FDA fully approves Pfizer vaccine. We might need more to convince skeptics to roll up their sleeves

A nurse prepares to administer a dose of the Pfizer-BioNTech vaccine for the coronavirus disease (COVID-19), at a mobile inoculation site in the Bronx borough of New York City, U.S., August 18, 2021. Photo by REUTERS/David 'Dee' Delgado/File Photo.

Pfizer’s COVID vaccine earned full approval from the FDA, but medical professionals say that won’t necessarily be enough to convince hesitant people to get their shots.

“When you ask the question, ‘What is it going to take for you to get the vaccine?’ sometimes we do get the answer, ‘If someone makes me,’” says Executive Administrator Felipe Osorno at Keck Medicine of USC.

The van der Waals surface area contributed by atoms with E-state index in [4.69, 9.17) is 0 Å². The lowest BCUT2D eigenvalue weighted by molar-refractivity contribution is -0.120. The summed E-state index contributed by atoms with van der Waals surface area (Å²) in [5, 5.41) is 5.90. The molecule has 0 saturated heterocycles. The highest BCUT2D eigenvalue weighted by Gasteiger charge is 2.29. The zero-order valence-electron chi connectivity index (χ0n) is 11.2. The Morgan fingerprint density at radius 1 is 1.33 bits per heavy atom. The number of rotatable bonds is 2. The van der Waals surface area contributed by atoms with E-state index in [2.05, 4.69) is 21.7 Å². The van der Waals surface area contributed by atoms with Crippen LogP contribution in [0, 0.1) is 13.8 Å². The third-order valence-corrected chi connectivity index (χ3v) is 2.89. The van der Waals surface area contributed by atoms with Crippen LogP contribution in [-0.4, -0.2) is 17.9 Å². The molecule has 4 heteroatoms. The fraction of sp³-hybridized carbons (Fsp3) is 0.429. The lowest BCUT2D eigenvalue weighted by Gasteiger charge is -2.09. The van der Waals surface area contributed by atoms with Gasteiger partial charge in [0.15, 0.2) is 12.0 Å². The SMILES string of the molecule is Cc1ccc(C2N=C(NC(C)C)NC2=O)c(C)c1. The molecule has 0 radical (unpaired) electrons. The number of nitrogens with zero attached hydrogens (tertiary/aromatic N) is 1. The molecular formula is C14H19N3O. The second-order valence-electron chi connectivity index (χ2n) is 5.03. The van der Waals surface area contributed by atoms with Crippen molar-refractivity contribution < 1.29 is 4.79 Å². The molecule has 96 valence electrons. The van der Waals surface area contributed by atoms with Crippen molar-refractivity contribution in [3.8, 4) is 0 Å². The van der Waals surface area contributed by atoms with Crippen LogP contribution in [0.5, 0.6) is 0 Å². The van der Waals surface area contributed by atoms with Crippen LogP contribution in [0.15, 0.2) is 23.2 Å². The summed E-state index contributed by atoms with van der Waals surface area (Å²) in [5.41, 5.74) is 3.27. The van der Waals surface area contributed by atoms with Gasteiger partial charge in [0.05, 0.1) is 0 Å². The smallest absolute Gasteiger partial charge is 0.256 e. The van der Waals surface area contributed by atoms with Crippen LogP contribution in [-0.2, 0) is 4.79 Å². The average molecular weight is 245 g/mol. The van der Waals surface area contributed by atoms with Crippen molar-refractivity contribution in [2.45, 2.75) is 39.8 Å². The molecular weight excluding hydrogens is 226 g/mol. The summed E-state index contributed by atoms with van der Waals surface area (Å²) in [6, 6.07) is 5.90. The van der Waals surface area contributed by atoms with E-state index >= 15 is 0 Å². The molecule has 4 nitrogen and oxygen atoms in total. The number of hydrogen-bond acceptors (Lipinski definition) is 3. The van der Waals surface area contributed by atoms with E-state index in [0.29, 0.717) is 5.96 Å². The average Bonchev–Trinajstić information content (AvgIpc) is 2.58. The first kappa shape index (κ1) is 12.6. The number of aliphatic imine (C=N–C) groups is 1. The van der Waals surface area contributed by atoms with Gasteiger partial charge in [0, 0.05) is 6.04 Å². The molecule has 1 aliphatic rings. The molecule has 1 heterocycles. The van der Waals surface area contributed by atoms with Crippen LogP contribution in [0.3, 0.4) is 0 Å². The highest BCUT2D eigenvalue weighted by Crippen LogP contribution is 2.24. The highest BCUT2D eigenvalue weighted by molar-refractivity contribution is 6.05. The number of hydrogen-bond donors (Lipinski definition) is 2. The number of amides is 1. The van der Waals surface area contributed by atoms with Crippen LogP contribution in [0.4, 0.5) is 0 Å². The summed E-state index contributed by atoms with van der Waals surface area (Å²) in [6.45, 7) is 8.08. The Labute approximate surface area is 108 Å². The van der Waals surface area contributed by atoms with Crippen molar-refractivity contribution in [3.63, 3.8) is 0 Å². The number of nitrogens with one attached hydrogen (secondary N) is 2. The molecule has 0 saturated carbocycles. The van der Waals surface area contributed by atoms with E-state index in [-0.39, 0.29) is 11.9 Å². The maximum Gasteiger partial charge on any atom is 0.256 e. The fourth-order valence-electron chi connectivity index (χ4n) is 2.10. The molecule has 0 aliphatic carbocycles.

Osorno holds town hall meetings to help educate LA residents about the COVID vaccine and quell any fears. He says even though COVID vaccines have been available for months, he still hears old misinformation.

“Folks were still wondering whether the vaccine would change their DNA, or whether they were going to get a chip inserted through it,” he says. “I do hope that the full FDA approval will convince more folks and get us closer to more and more Angelenos getting vaccinated so we can beat this pandemic.”

He says he encourages unvaccinated people to consider getting the shot to keep young children safe, since there is still no vaccine approved for children under 12. He says the best way to protect children like his two young daughters is if adults get their shots.

“Trust me, as a health care provider, it's very tough having to go through a third surge in LA, which we know was preventable if we had higher vaccine rates.”

At the very least, the full FDA approval will make it easier for schools and employers to require vaccines, which Osorno says might be the only remaining way to get vaccines into the most hesitant Angelenos.

Credits

Guest:

  • Felipe Osorno - executive administrator at Keck Medicine of USC